Four years ago, I left the Republican Party of which I was a lifelong member and became an independent. Not long after, I supported Barack Obama in the 2008 election for president. I made this decision determined to look at the issues not as a Republican or a Democrat, but as an American.
It is through that lens that I consider my choice in the 2012 election. Like many other voters who crossed party lines to vote for Barack Obama in the last election, I have watched the 2012 campaign carefully and listened closely to what the candidates have said. I believe that President Obama should be re-elected.
Very few American presidents have been truly prepared to assume that job. Four years ago, Obama, a relatively inexperienced public servant, became the 44th President of the United States during one of the most difficult times our country has faced. The nation’s economy was on the brink of collapse. Our image overseas was tarnished, and our military was bogged down in two unpopular wars. I supported Obama then because I thought that he was unflappable. I saw him as a man with a keen intellect and a cool analytical head. I believed he would also be able to inspire those who had suffered most from a recession unparalleled since the Great Depression. In doing so, I reasoned, he would go a long way towards reuniting a nation deeply divided.
Obama was elected and took office, building on a number of stabilization programs initiated by the Bush administration. He took many other vital steps that reestablished our economic footing, including saving America’s automobile industry.
In the last four years, and despite the global downturn, America has come back from the brink. While pain is still being felt in far too many sectors of the economy, from a macroeconomic standpoint the situation in the United States is better than it is among our allies. According to the International Monetary Fund, today the United States is poised for 3 percent growth, which would make our economy the strongest of the other richest economies, including Canada and Germany. Other influential studies, cited in a recent column by Fareed Zakaria, show that debt in the U.S. financial sector, relative to GDP, has declined to levels not seen since before the 2000 bubble. And consumer confidence is now at its highest levels since September 2007. The housing market is also slowly coming back. While there is still an enormous amount to do to assure a recovery, the president deserves credit for a steady hand during this dangerous and unpredictable time.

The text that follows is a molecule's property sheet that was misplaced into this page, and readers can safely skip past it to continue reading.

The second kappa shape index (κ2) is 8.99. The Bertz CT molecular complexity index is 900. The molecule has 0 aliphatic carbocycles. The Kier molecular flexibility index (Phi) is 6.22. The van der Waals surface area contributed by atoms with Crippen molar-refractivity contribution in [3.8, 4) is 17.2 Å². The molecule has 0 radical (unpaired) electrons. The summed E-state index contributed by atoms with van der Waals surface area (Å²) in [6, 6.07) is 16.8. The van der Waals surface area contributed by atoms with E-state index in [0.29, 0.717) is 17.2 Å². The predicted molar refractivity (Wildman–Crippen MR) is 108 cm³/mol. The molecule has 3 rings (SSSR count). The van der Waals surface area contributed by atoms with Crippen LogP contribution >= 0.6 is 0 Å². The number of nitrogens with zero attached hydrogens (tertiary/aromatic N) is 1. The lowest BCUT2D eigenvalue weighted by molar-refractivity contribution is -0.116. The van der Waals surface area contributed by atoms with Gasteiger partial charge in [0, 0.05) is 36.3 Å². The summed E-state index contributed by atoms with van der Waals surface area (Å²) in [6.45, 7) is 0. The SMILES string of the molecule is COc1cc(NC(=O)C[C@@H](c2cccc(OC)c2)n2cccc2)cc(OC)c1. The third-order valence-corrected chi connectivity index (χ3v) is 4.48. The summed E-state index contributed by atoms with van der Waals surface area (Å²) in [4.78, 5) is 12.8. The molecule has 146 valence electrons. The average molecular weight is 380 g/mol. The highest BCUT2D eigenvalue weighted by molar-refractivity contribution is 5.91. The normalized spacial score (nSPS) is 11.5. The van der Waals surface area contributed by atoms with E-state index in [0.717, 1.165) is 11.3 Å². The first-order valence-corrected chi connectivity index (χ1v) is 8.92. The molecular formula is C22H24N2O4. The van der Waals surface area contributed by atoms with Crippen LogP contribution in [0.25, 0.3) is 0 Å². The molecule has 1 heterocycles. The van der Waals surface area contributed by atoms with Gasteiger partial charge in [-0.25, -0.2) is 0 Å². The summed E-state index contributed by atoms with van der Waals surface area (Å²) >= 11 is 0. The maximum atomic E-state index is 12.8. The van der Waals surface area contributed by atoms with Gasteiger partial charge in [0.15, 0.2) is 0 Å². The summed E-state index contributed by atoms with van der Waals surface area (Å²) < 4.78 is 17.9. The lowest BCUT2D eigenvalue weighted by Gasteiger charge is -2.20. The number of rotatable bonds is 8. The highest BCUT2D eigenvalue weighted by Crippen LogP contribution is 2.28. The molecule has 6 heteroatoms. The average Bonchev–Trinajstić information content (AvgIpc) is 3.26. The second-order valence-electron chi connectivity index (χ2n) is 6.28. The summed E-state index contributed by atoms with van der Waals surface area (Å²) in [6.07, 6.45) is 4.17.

In the last four years, President Obama has also had to contend with a rapidly changing international environment. He ended the war in Iraq, was the first Democratic president to ratify an arms control treaty with the Russian Federation, and rallied global leaders to put nuclear security at the top of the international agenda. The Obama Administration has also been responsible for decimating the top leadership of al-Qaeda and introducing biting sanctions on Iran. Today the president has significant experience in managing foreign relations, experience that GOP candidate Mitt Romney and his running mate, Paul Ryan, do not have.
As a result of this campaign I am more confused than ever about what Mitt Romney stands for. I know little of his core beliefs, if he even has any. No one seems to agree on what they are, and that’s why I do not want to take a chance on finding out.
Given Romney’s shifting positions, he can only be judged by the people with whom he surrounds himself. Many of them espouse yesterday’s thinking on national defense and security, female/family reproductive rights, and the interplay of government and independent private enterprise. In this context, Barack Obama represents the future, not that past. His emphasis on education is an example of the importance he places on preparing rising generations to assume their places as innovators and entrepreneurs, workers and doers, and responsible citizens and leaders. He recognizes, as many of us do, that access to opportunities must be open to every American, regardless of race, ethnicity, or socioeconomic status. This is not an entitlement, but a sound investment in the future.
Barack Obama’s record as president has not been perfect, and there have been frustrations for all of us during this time. Nevertheless, I believe that he deserves four more years in the White House. If the voters on November 6 give him that chance, we should expect and demand, if necessary, that members of both parties work closely with him to find a way to avert the “fiscal cliff” and other pressing and possibly destabilizing problems.
As I said in 2008 and will say again: “Unless we squarely face our challenges as Americans—together– we risk losing the priceless heritage bestowed on us by the sweat and the sacrifice of our forbearers. If we do not pull together, we could lose the America that has been an inspiration to the world.”